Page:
Deutsche Bank’s earnings would have risen even more were it not for €1.2 billion in additional “litigation charges” – triple what the bank reported in the second quarter of last year and, according to chief financial officer Marcus Schenk, the result of settling mortgage-related disputes in the United States. The bank also still has €3.8 billion in legal provisions set aside for pending cases, and another €3.2 billion in “contingencies” that have yet to be booked.
The second quarter saw Deutsche Bank accept a $2.5-billion fine for its role in the Libor interest-rate manipulation scandal – more than any other bank was fined over Libor and more than Deutsche Bank had initially expected.
“The results are good if you strip out the legal provision,” Neil Smith, a banking analyst based in Düsseldorf for Germany’s Bankhaus Lampe, told Handelsblatt Global Edition. “The legal provision was larger than expected….this continues to be a little bit of a headwind for Deutsche Bank.”
Mr. Smith pointed to the results in investment banking and asset management, where net revenue rose 23 percent and 25 percent respectively, as the positive standouts in the April-June quarter of this year – divisions that probably benefited from a strengthening dollar and the high market volatility that has been seen due to the ongoing Greece crisis this year.
Mr. Cryan’s sober assessment of the results marked something of a change in tone from his more high-flying predecessor, giving some investors hope he means business when it comes to reforming the bank, which has struggled with uneven profits ever since the 2008 financial crisis and continues to be burdened with high costs.
The bank’s costs indeed remain high, and its prospects for turning a profit are lower than many other global rivals. The bank reported a cost-income ratio of 85 percent, unchanged from last year and higher than many global banks, particularly in the United States, that have managed to bring that ratio below 80 percent.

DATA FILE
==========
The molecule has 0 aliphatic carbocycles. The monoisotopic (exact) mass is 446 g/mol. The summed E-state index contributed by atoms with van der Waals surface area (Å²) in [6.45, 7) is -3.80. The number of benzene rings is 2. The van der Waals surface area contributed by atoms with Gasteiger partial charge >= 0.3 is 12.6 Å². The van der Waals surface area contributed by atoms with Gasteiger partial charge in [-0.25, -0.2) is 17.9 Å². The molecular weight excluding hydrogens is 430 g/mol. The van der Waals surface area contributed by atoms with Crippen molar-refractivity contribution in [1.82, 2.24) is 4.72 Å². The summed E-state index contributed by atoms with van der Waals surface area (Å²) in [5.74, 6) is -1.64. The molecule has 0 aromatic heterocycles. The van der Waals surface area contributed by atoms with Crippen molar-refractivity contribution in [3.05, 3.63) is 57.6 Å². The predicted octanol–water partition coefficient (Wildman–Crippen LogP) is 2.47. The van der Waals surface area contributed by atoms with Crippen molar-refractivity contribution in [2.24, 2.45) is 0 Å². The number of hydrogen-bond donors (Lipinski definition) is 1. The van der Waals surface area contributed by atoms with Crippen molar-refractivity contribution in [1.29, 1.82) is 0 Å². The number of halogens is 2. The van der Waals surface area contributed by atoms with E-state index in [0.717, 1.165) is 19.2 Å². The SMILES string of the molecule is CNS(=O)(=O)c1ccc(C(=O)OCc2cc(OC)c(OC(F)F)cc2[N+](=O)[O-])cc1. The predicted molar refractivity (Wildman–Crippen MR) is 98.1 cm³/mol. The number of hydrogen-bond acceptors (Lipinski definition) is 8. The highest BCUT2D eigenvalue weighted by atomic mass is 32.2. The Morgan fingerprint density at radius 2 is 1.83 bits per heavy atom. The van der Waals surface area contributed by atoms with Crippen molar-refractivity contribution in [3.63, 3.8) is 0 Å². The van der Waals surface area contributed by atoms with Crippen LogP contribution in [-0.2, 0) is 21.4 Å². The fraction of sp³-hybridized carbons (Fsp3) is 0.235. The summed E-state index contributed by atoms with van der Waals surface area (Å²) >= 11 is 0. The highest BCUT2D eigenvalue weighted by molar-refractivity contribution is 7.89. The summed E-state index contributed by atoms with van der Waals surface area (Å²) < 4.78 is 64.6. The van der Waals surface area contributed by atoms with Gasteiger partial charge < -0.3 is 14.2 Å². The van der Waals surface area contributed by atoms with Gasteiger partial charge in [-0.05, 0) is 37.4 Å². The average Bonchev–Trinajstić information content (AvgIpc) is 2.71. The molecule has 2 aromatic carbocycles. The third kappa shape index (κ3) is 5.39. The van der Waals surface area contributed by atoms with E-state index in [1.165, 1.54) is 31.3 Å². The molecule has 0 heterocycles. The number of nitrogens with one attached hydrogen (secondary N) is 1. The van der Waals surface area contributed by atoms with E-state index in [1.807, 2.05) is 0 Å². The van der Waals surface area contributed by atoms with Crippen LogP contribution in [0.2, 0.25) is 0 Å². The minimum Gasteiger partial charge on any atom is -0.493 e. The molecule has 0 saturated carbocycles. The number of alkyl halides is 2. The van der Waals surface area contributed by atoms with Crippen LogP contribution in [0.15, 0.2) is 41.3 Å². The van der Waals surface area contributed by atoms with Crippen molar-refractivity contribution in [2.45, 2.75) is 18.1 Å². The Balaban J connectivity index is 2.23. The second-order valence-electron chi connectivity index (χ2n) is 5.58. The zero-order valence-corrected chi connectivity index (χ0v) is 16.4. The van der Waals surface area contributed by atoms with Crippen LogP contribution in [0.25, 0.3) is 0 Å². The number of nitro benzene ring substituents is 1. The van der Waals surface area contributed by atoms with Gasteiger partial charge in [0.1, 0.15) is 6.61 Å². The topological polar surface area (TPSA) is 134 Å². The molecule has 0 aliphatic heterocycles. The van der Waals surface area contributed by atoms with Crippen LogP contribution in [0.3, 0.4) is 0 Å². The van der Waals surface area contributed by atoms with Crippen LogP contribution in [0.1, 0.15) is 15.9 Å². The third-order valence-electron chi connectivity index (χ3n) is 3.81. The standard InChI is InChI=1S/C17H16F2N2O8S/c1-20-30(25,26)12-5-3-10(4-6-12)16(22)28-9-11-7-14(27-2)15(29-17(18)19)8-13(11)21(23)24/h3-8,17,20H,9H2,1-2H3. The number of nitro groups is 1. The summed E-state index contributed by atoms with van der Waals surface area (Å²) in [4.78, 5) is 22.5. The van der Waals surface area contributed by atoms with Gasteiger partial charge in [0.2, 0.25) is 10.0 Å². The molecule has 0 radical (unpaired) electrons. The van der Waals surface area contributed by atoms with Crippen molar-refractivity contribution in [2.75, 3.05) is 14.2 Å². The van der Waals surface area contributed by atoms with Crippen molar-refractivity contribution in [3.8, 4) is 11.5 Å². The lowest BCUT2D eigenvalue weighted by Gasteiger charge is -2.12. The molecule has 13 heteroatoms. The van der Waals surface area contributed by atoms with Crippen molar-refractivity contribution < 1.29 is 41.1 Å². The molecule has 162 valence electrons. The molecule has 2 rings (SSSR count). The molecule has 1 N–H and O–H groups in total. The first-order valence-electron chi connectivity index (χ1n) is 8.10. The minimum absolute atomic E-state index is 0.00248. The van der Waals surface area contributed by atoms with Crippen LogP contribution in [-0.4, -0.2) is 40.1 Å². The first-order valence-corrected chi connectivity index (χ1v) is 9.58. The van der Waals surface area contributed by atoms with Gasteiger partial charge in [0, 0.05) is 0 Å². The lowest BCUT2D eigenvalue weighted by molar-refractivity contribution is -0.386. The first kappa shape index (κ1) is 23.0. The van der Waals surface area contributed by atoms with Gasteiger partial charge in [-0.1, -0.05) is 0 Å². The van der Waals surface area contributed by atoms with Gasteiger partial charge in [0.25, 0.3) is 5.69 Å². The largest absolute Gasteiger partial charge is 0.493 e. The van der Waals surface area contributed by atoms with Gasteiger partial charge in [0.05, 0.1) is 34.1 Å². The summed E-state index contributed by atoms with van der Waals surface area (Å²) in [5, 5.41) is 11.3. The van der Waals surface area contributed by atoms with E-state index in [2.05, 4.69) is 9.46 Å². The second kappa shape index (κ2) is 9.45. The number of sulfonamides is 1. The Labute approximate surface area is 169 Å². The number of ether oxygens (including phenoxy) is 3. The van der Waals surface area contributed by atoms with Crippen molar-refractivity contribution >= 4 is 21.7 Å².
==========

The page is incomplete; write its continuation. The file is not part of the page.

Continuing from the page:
The bank’s return on tangible equity, a measure of its profitability, rose from 2.1 percent to 5.7 percent on the quarter – another positive sign but well below its pledge to offer shareholders a return on equity of 10 percent or more in the coming years.
Mr. Cryan clearly has his work cut out for him, and is expected to take his time before deciding exactly how he wants to put his own imprint on the bank. He has promised to take a deep look at the bank’s operations in the coming months as he reviews a strategic overhaul of the bank’s operations that was put in place in April by his predecessors. He will announce his own findings by the end of October.
Thursday marked the first public statement from Mr. Cryan, who will co-lead the bank with Mr. Fitschen until May of next year, after which he will become its sole chief executive.
Most analysts are already hopeful: The British banker developed a reputation as something of a turnaround specialist in his past job as chief financial officer of Swiss bank UBS.
“My feeling is he’s the right man for the job at this point in time,” said Mr. Smith of Bankhaus Lampe. “He has a proven track record of turning banks around in difficult situations, and an eye for detail which is exactly the right thing for Deutsche.”
Clearly, Mr. Cryan is already taking charge: While past earnings statements from Mr. Jain and Mr. Fitschen would be written jointly, there was no mention of Mr. Fitschen in Thursday’s release.
Still, Mr. Cryan, who is known to prefer working behind the scenes, has yet to give a speech in public or face the press. That may have to wait until he has a full plan in place in October.
Christopher Cermak is an editor at Handelsblatt Global Edition in Berlin, focusing on the financial markets. He has also covered banks and the economy in Frankfurt and Washington DC. To contact the author: firstname.lastname@example.org
This story was updated at 16:20 Central European Time with comments from a Deutsche Bank conference call.